Scientists have uncovered a key cause for the pelvic pain associated with endometriosis.
The discovery may open new opportunities for pain relief for the condition.
The new study shows how cells in our immune system play a role in stimulating the growth and activity of nerve cells in the condition, which leads to increased sensitivity to pain in the pelvic region.
Around 176 million women worldwide suffer from endometriosis, in which cells like the internal lining of the uterus (endometrium) grow outside of it in the form of lesions, typically in the pelvic (peritoneal) cavity.
The condition can cause significant pelvic pain and is associated with infertility for some women. Currently, treatment options are limited to surgical removal of lesions or medical management to suppress ovarian hormone production. New non-hormonal treatments are desperately needed.
Endometriosis and immune cells
For the new study, researchers focused on the role of macrophages, a type of white blood cell found in our immune system. Macrophages adapt their functions according to local signals, so disease can modify them. They are drawn to endometriosis lesions and are also found in high numbers inside the lesions themselves.
Using a cell culture of these disease-modified macrophages, the scientists observed increased production of the insulin-like growth factor-1 (IGF-1). Applying this onto nerve cells grown in culture, they found that this encouraged the nerves to grow and also activated them, which shows that production of IGF-1 by macrophages plays an important role in generating pain in endometriosis.
To further confirm their results, the researchers examined peritoneal fluid from women with endometriosis and found increased concentrations of IGF-1 compared to those without the condition. Those women also self-reported experiencing greater levels of pain.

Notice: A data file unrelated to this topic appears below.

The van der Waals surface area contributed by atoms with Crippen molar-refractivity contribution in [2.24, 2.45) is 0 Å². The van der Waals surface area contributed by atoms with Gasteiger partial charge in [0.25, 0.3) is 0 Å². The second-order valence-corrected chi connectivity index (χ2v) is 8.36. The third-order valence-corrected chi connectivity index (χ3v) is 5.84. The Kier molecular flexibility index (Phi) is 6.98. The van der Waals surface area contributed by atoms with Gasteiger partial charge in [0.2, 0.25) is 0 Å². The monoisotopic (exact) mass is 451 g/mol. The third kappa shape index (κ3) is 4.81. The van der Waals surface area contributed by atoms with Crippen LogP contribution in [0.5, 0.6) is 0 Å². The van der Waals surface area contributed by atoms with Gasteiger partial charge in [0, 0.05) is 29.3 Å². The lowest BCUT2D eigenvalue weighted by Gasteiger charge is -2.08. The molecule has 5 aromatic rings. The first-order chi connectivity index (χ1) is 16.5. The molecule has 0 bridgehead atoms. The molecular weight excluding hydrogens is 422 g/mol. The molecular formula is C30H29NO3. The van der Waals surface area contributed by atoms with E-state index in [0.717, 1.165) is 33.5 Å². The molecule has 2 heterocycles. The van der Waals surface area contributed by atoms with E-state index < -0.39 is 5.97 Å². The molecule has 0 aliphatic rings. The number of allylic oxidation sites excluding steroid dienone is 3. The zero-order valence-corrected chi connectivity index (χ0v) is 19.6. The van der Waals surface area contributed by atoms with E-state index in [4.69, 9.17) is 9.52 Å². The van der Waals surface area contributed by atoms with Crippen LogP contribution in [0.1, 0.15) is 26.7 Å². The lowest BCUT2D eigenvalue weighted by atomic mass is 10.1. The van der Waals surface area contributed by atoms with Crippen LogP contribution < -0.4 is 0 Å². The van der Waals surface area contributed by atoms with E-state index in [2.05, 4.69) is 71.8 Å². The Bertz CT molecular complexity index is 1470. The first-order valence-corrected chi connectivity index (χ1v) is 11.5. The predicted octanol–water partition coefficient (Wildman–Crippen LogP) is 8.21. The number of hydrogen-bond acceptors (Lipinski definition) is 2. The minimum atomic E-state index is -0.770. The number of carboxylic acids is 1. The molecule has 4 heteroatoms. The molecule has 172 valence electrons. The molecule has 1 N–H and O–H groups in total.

Previous studies have shown that macrophages can be involved in other types of chronic pain, but this is the first time researchers have shown their link to endometriosis.
“Endometriosis is sometimes considered a ‘hidden disorder’ because of a reluctance to discuss what can be passed off as ‘women’s problems,'” says lead author Erin Greaves from Warwick Medical School at the University of Warwick.
“Hormonal solutions rely on suppressing ovarian function but are not ideal as they can cause unwanted side effects, and prevent the user from becoming pregnant. We are trying to find non-hormonal solutions.
“If we can learn about the role of macrophages in endometriosis then we can distinguish them from healthy macrophages and target treatment to them. Macrophages are so crucial to our immune system tissue function and we need to know more about their roles, so this research goes some way in defining how macrophages are different in endometriosis,” she says.
Macrophages are known to change their function based on their local environment and so adopt a different gene expression in the presence of endometriosis lesions. While this acts to increase the sensitivity to pain in that location, it may also act as a potential marker to target for treatment.
“Endometriosis can affect women throughout their lives and is a very common condition,” Greaves says. “This discovery will go some way towards finding ways to relieve symptoms for women who suffer from endometriosis. We hope that in the future we can learn exactly how disease-modified macrophages in endometriosis promote disease and how we can target them in order to treat endometriosis.”
The research appears in the FASEB Journal.
Additional researchers are from the University of Warwick and the University of Edinburgh.
Source: University of Warwick